Think about it like the martial arts. You go to a dojo and study a specific style. You’ll learn all of their kata and be a practitioner of that form. But the goal of the martial arts is not to master kata, but to use the kata to master yourself. This style, or back to label, might not always fit you–that’s fine! You can move onward. Labels will also help us to find others like us. You won’t find anyone exactly like you, but you might find it difficult to talk about Beethoven with people who aren’t music nerds.
Finally, they can be handy for medical care. For instance, a man who is transgender isn’t going to have to worry about prostate cancer whereas a woman who is transgender may still need to be routinely checked for it. Using that example with a broad and oversimplifying possibility but sometimes a simple example is best.
Weakness of Labels
We use labels to help figure out who we are. But unfortunately, labels will forever be way too broad to describe our narrow individuality. Some will eventually figure out that “I’m me” which is a great mindset–but it’s hard to reach. So others will instead continually apply labels to themselves to narrow things down. In an attempt to fit in and find their place, they are actively working to further seclude themselves. Irresponsible use of labels can lead to a destruction of the original goal.
Labels are sometimes placed for a trait that might not be so easily defined. We adhere labels to race and sex but their experiences vary so vastly on so many different conditions that trying to generate a “normal” just doesn’t work. Many will also try to match their gender label with a sex label because these being mutually inclusive of each other. That’s not always the case! Gender Expression, Gender Identity, Sexuality, and Sex all exist on their own incredibly broad spectrum. For instance, I fall under the label or adjective of transgender. This means my sex, gender, and/or expression are incongruent.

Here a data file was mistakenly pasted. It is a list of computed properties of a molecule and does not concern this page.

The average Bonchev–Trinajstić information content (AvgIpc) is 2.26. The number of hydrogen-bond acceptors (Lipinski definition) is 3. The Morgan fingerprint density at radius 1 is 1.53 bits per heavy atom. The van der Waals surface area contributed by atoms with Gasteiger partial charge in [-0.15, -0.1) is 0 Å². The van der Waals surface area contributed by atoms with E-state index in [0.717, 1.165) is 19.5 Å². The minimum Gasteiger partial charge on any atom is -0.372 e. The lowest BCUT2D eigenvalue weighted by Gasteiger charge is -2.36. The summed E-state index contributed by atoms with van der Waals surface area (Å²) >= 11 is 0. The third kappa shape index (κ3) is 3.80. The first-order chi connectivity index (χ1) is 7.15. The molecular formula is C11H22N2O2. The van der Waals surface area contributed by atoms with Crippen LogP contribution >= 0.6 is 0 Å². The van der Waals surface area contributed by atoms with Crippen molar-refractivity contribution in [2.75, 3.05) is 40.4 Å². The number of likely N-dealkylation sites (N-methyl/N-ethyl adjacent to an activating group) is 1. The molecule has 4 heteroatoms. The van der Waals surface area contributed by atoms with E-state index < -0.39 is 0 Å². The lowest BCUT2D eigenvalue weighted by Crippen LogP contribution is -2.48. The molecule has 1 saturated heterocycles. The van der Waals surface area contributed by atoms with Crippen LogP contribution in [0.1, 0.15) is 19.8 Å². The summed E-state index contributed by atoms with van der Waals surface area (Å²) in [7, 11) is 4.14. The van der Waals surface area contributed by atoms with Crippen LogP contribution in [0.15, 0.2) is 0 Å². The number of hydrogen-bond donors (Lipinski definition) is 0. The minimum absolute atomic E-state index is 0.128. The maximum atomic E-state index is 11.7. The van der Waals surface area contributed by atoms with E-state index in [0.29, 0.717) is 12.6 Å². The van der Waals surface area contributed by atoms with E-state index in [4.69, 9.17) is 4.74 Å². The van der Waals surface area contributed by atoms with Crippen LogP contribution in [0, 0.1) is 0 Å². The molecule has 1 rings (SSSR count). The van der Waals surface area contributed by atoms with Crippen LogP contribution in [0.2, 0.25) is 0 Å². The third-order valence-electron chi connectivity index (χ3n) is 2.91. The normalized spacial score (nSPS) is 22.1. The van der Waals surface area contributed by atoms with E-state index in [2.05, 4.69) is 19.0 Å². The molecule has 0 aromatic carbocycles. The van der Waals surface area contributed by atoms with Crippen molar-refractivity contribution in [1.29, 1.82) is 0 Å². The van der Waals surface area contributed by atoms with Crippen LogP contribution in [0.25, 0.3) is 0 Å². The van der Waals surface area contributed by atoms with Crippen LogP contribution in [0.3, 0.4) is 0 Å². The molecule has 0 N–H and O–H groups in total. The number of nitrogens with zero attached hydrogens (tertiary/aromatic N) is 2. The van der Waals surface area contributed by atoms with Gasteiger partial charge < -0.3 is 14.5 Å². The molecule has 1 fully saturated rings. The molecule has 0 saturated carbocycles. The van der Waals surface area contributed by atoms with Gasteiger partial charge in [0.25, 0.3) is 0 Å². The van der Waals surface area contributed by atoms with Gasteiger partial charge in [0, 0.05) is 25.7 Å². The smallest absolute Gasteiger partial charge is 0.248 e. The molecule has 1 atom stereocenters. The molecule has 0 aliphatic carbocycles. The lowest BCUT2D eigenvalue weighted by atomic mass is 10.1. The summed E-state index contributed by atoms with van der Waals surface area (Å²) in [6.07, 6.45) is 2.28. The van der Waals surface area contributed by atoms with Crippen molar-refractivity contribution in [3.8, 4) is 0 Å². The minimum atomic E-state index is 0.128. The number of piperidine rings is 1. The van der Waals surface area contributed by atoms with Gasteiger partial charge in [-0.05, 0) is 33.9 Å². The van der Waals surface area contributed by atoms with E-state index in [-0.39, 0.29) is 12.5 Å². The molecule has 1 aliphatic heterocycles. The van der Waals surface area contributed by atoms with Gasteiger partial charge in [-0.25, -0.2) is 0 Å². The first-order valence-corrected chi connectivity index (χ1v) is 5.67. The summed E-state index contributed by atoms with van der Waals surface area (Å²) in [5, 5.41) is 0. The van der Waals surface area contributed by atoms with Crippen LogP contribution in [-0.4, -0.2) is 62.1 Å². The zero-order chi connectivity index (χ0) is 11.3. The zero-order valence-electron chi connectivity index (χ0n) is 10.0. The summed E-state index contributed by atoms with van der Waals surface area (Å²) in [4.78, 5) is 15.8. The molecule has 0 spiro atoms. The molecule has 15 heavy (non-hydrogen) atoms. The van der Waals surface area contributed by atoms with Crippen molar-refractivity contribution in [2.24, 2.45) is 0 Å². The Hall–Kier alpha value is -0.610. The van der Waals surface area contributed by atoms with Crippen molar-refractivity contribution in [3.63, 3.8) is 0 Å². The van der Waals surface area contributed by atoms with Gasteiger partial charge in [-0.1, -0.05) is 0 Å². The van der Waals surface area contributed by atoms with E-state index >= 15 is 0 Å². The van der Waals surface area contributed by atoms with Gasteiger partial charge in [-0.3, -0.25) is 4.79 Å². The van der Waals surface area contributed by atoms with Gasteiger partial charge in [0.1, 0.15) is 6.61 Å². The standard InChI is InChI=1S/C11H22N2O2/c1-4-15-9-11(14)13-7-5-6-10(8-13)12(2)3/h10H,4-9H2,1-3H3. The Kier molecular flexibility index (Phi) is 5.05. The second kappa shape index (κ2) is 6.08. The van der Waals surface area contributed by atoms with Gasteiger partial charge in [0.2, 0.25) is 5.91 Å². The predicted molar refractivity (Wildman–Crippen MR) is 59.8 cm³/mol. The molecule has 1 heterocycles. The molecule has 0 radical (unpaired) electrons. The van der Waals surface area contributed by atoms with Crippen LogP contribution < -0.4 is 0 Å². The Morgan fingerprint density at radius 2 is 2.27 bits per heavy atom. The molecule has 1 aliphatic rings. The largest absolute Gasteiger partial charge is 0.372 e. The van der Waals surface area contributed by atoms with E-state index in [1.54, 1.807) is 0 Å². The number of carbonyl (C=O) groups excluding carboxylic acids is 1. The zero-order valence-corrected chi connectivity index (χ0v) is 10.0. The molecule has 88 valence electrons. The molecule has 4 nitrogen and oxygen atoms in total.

Tricky not Sticky
For a lot of people this gets really tricky. Let alone that sex, gender, and expression can all be different–but that there are more than two. Rather than a single line with two points consider it more a mesh mapping with countless points in all directions. Sure you might sit nice and squarely on what is the point that you’ve known in decades old and debunked science as “normal man” or “normal woman” but normal is ridiculous. No one shares the same experience even among those who are cisgender (matching gender and sex).
My Dad has told me on many occasions, “transgender people don’t exist”. I’m still not out to him but, okay let’s look into this. He believes XX means woman and XY means man. That’s what most of us were taught growing up and is a pretty early bit of science to know. Fortunately, “scientific fact” is just a widely accepted theory which means as we learn more our facts will probably improve or be more refined. We know of people who are XY who have complete androgen insensitivity syndrome and developed as women. There are those born XY who lack the SRY gene in their Y chromosome, leading them to develop female. Others born XX with an SRY gene who developed male. There are so many issues with basing gender on chromosome because it just doesn’t work.
Nothing is Normal
As far as we’re aware right now, gender, expression, and sexuality are in the field of neurology. And all three can change over the course of your life! Science has tried to “cure” homosexual people with hormone treatment. It doesn’t work–taking hormones won’t change your sexuality. Breaking apart the norms, however, and learning more about yourself might make you more apt to finding that your sexuality might not fit only where it used to before.